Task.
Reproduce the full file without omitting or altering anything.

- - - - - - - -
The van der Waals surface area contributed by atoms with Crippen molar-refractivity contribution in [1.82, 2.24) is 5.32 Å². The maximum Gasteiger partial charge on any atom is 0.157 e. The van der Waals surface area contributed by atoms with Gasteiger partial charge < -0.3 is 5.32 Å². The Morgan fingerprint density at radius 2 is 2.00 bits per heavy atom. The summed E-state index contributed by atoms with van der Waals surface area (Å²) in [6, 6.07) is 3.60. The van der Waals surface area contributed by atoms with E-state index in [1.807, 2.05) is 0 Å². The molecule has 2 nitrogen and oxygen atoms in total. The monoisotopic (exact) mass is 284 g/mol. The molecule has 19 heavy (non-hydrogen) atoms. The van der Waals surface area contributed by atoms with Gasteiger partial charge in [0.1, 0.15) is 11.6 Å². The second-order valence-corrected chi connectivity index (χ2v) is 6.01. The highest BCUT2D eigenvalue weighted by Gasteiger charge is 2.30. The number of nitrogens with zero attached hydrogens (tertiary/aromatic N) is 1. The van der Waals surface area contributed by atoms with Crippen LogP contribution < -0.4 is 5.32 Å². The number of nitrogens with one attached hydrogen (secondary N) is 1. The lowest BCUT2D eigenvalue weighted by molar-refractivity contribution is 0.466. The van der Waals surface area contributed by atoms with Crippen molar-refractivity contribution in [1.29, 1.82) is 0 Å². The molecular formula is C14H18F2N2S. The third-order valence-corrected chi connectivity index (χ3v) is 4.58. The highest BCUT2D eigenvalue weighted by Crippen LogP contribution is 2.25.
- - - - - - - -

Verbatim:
The van der Waals surface area contributed by atoms with Crippen molar-refractivity contribution in [1.82, 2.24) is 5.32 Å². The maximum Gasteiger partial charge on any atom is 0.157 e. The van der Waals surface area contributed by atoms with Gasteiger partial charge < -0.3 is 5.32 Å². The Morgan fingerprint density at radius 2 is 2.00 bits per heavy atom. The summed E-state index contributed by atoms with van der Waals surface area (Å²) in [6, 6.07) is 3.60. The van der Waals surface area contributed by atoms with E-state index in [1.807, 2.05) is 0 Å². The molecule has 2 nitrogen and oxygen atoms in total. The monoisotopic (exact) mass is 284 g/mol. The molecule has 19 heavy (non-hydrogen) atoms. The van der Waals surface area contributed by atoms with Gasteiger partial charge in [0.1, 0.15) is 11.6 Å². The second-order valence-corrected chi connectivity index (χ2v) is 6.01. The highest BCUT2D eigenvalue weighted by Gasteiger charge is 2.30. The number of nitrogens with zero attached hydrogens (tertiary/aromatic N) is 1. The van der Waals surface area contributed by atoms with Crippen LogP contribution < -0.4 is 5.32 Å². The number of nitrogens with one attached hydrogen (secondary N) is 1. The lowest BCUT2D eigenvalue weighted by molar-refractivity contribution is 0.466. The van der Waals surface area contributed by atoms with Crippen molar-refractivity contribution in [1.29, 1.82) is 0 Å². The molecular formula is C14H18F2N2S. The third-order valence-corrected chi connectivity index (χ3v) is 4.58. The highest BCUT2D eigenvalue weighted by Crippen LogP contribution is 2.25.